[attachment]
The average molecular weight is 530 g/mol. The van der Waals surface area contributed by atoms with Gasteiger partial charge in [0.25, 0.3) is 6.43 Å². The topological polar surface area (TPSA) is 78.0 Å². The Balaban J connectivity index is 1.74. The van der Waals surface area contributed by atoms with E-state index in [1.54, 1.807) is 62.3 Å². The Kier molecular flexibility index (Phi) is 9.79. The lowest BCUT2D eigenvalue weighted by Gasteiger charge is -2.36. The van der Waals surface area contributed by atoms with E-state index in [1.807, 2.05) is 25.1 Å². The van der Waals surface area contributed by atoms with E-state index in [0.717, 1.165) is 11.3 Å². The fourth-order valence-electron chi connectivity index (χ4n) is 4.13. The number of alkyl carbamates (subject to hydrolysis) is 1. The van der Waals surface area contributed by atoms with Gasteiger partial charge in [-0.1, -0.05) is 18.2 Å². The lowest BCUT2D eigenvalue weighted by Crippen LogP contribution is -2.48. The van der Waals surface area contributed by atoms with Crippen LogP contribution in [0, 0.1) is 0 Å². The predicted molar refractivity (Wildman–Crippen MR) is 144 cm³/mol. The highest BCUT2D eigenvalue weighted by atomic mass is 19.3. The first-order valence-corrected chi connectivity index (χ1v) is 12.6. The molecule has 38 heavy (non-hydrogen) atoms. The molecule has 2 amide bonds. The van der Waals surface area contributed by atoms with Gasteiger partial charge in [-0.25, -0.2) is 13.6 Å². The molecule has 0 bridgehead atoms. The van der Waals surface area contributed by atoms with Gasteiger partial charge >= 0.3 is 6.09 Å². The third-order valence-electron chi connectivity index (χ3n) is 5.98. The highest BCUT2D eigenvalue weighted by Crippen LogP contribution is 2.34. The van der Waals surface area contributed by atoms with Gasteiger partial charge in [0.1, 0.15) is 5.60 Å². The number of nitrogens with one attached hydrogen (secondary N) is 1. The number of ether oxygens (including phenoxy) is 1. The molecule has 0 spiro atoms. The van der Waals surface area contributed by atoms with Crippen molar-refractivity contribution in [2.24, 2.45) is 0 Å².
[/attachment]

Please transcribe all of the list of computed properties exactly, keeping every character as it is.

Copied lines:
The average molecular weight is 530 g/mol. The van der Waals surface area contributed by atoms with Gasteiger partial charge in [0.25, 0.3) is 6.43 Å². The topological polar surface area (TPSA) is 78.0 Å². The Balaban J connectivity index is 1.74. The van der Waals surface area contributed by atoms with E-state index in [1.54, 1.807) is 62.3 Å². The Kier molecular flexibility index (Phi) is 9.79. The lowest BCUT2D eigenvalue weighted by Gasteiger charge is -2.36. The van der Waals surface area contributed by atoms with E-state index in [1.807, 2.05) is 25.1 Å². The van der Waals surface area contributed by atoms with E-state index in [0.717, 1.165) is 11.3 Å². The fourth-order valence-electron chi connectivity index (χ4n) is 4.13. The number of alkyl carbamates (subject to hydrolysis) is 1. The van der Waals surface area contributed by atoms with Gasteiger partial charge in [-0.1, -0.05) is 18.2 Å². The lowest BCUT2D eigenvalue weighted by Crippen LogP contribution is -2.48. The van der Waals surface area contributed by atoms with Crippen LogP contribution in [0, 0.1) is 0 Å². The predicted molar refractivity (Wildman–Crippen MR) is 144 cm³/mol. The highest BCUT2D eigenvalue weighted by atomic mass is 19.3. The first-order valence-corrected chi connectivity index (χ1v) is 12.6. The molecule has 38 heavy (non-hydrogen) atoms. The molecule has 2 amide bonds. The van der Waals surface area contributed by atoms with Gasteiger partial charge in [-0.25, -0.2) is 13.6 Å². The molecule has 0 bridgehead atoms. The van der Waals surface area contributed by atoms with Gasteiger partial charge >= 0.3 is 6.09 Å². The third-order valence-electron chi connectivity index (χ3n) is 5.98. The highest BCUT2D eigenvalue weighted by Crippen LogP contribution is 2.34. The van der Waals surface area contributed by atoms with Gasteiger partial charge in [0.1, 0.15) is 5.60 Å². The number of nitrogens with one attached hydrogen (secondary N) is 1. The number of ether oxygens (including phenoxy) is 1. The molecule has 0 spiro atoms. The van der Waals surface area contributed by atoms with Crippen molar-refractivity contribution in [2.24, 2.45) is 0 Å².